I have combination skin that's prone to oil slicks and hormonal spots. Lots of sunscreens break me out or give my skin a shine that can be seen from space. But not this one. If labels mean something to you, this product carries the 'non-comedogenic' tag so it's proven less likely to clog pores. I wouldn't say it's greasy or tacky like some others but it does leave behind a dewy finish that actually enhances makeup (and makes bare skin gleam if you choose to go foundation-free). I've received a handful of compliments about my skin while using it.
I could wax lyrical about this purse-friendly sunscreen for as long as anyone cares to listen. But are there any issues at all? Some TikTokers mention that it stings eyes but I always take the product up to my under-eyes and slather it all over my eyelids (an area lots of us tend to forget) and I didn't notice any discomfort. Even when washing my face in the shower, the product didn't run into my eyes like others do. If you have super sensitive eyes, the solution is simply to be a little less slapdash with your application. Do not forgo the area entirely.
And what about a white cast on darker skin? Granted, the product doesn't absorb as quickly as some speedy, undetectable favourites, like Glossier Invisible Shield, £20, and SkinCeuticals Ultra Facial UV Defense SPF50+, £41 — chemical and mineral SPFs respectively. But YouTube reviewers like Glow by Ramón (also a cosmetic formulator) and The Style and Beauty Doctor seem impressed with the final result on brown and Black skin, with no white cast (provided you work it in properly). For under £5 (for a whopping 100ml) you can't really go wrong. You can use it on your body, too.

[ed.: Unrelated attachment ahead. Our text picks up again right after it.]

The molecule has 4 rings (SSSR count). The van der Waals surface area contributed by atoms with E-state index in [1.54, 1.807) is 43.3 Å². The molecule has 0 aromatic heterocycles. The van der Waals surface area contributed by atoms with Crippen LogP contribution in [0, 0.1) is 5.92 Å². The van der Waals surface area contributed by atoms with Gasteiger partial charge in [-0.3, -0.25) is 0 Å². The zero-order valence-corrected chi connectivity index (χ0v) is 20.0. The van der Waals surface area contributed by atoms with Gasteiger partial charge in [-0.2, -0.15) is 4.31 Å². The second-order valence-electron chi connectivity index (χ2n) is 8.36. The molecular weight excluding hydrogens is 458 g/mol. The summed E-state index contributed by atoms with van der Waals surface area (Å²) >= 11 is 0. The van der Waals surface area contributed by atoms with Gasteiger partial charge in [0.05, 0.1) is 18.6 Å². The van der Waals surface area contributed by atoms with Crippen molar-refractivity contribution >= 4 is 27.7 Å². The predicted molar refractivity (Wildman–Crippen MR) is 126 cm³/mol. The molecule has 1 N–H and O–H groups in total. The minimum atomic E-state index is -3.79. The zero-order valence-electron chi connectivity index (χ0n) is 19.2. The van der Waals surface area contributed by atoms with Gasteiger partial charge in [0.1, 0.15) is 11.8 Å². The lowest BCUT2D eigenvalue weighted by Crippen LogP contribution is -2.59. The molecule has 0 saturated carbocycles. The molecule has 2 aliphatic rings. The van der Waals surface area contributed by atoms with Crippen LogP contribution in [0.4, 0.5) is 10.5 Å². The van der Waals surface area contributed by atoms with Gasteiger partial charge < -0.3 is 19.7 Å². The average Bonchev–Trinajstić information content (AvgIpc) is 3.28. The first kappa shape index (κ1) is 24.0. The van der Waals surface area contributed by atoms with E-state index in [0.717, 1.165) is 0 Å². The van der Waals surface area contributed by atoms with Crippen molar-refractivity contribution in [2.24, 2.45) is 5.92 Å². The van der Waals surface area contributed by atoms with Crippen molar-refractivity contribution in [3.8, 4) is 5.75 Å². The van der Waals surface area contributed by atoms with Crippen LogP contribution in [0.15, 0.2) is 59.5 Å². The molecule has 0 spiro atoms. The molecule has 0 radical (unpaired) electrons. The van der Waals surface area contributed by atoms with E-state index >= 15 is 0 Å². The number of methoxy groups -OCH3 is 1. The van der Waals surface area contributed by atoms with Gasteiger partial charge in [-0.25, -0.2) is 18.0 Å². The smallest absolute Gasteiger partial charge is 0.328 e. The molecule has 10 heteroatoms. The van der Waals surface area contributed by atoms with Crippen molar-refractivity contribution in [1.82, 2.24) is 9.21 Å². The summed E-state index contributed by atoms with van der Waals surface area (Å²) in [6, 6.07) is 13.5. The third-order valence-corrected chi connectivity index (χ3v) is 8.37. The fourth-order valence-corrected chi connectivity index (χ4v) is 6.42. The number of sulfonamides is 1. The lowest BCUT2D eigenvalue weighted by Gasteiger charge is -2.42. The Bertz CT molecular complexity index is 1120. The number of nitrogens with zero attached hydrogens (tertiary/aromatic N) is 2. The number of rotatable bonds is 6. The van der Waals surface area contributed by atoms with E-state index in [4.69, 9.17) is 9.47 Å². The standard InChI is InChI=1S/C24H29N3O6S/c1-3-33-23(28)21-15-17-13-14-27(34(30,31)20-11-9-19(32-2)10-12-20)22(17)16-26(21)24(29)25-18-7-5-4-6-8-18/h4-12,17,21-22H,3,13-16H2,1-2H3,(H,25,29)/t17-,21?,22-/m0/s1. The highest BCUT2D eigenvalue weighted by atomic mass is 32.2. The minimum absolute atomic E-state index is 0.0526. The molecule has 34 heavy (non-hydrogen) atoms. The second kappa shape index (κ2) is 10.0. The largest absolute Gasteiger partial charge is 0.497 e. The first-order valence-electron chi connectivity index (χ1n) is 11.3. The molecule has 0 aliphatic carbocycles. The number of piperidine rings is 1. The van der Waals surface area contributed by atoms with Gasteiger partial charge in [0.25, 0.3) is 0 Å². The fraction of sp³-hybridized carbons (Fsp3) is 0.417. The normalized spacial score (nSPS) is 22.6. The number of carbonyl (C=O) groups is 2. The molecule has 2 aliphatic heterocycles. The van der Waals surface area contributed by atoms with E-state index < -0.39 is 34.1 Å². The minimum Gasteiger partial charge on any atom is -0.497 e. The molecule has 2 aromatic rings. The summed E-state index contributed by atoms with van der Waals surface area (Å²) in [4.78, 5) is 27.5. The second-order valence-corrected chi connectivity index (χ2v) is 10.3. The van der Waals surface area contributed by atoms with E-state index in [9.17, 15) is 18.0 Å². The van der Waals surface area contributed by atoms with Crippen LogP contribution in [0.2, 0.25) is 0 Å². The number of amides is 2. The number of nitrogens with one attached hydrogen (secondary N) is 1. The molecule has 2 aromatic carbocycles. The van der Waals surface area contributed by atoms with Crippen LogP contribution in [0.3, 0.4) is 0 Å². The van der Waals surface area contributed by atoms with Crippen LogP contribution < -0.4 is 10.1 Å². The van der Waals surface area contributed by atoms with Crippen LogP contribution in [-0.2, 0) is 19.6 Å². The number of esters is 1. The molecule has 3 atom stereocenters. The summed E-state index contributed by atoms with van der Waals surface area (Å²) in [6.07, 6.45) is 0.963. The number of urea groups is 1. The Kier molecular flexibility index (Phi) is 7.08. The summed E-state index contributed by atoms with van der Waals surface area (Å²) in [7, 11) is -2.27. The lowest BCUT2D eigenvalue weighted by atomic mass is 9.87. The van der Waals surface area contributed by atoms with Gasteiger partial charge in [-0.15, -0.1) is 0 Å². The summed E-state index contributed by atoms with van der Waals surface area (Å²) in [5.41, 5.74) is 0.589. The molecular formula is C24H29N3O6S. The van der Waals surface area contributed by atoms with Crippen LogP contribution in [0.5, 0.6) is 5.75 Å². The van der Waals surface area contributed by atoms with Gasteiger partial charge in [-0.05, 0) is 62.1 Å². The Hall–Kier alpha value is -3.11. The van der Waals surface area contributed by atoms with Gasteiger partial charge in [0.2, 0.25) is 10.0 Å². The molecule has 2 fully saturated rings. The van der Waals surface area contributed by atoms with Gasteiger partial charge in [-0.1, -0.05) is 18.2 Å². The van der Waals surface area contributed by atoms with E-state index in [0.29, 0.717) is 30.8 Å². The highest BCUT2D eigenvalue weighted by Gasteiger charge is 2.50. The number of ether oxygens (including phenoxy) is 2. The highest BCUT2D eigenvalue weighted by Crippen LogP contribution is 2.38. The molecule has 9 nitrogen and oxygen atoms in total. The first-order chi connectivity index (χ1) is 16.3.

Other reviewers claim that the Face Fluid is a lot lighter in texture and therefore takes less work to rub in. This might be a better option if you do your skincare in a rush. Another thing I like about this brand is that it supports charities which help children with albinism in Africa, as it believes that everybody should be able to protect themselves from the sun.
How often should you reapply sunscreen?
If you're spending prolonged periods in the sun, reapplication every two hours is just as crucial as the initial application if you want to stay safe, especially if you're sweating or swimming. Thankfully, this moisturising sunscreen makes things simple.
When it comes to reapplication, dermatologists taught me that aerosol sunscreens aren't as effective as lotions like this one, while TikTok taught me that tapping your favourite sunscreen lotion into your skin with a makeup sponge is the ultimate way to top up easily. I just squeeze a teaspoonful onto the sponge and get dabbing until all of the product is absorbed. As this sunscreen is a bit more substantial in texture compared to the others mentioned above, it does dull the shade of my blush slightly. But that's nothing a quick touch-up won't sort.
The brand also serves up a sunscreen in a spray bottle (which experts say is a little more effective and precise than those in aerosols), plus an affordable body lotion and sunscreen-free moisturiser for the evening.
I used to be a firm believer that you get what you pay for. But now I realise that good skincare, particularly something as important as sunscreen, doesn't have to cost a fortune. Stockpile it? If you say so.